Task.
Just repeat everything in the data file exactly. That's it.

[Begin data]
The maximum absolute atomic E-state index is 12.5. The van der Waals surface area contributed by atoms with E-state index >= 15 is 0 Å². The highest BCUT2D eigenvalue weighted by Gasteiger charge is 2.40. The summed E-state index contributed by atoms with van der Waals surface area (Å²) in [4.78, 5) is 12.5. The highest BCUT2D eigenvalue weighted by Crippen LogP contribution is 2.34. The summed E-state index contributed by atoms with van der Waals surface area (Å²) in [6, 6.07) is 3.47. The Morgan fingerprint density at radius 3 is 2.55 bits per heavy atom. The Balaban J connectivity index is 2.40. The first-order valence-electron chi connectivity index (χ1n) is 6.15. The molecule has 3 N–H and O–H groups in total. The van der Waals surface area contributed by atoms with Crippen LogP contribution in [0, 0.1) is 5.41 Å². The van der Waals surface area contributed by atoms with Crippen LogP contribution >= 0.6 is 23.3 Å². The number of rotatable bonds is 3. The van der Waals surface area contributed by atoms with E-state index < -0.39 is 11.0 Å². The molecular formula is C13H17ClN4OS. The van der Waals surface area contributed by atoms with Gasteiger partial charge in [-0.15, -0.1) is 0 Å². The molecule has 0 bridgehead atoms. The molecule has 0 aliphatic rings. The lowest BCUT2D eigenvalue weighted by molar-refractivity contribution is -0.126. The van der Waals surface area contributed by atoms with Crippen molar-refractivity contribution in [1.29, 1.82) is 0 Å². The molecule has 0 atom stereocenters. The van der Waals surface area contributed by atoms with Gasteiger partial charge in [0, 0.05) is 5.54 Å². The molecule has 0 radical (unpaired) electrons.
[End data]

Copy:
The maximum absolute atomic E-state index is 12.5. The van der Waals surface area contributed by atoms with E-state index >= 15 is 0 Å². The highest BCUT2D eigenvalue weighted by Gasteiger charge is 2.40. The summed E-state index contributed by atoms with van der Waals surface area (Å²) in [4.78, 5) is 12.5. The highest BCUT2D eigenvalue weighted by Crippen LogP contribution is 2.34. The summed E-state index contributed by atoms with van der Waals surface area (Å²) in [6, 6.07) is 3.47. The Morgan fingerprint density at radius 3 is 2.55 bits per heavy atom. The Balaban J connectivity index is 2.40. The first-order valence-electron chi connectivity index (χ1n) is 6.15. The molecule has 3 N–H and O–H groups in total. The van der Waals surface area contributed by atoms with Crippen LogP contribution in [0, 0.1) is 5.41 Å². The van der Waals surface area contributed by atoms with Crippen LogP contribution >= 0.6 is 23.3 Å². The number of rotatable bonds is 3. The van der Waals surface area contributed by atoms with E-state index < -0.39 is 11.0 Å². The molecular formula is C13H17ClN4OS. The van der Waals surface area contributed by atoms with Gasteiger partial charge in [-0.15, -0.1) is 0 Å². The molecule has 0 bridgehead atoms. The molecule has 0 aliphatic rings. The lowest BCUT2D eigenvalue weighted by molar-refractivity contribution is -0.126. The van der Waals surface area contributed by atoms with Crippen molar-refractivity contribution in [1.29, 1.82) is 0 Å². The molecule has 0 atom stereocenters. The van der Waals surface area contributed by atoms with Gasteiger partial charge in [0, 0.05) is 5.54 Å². The molecule has 0 radical (unpaired) electrons.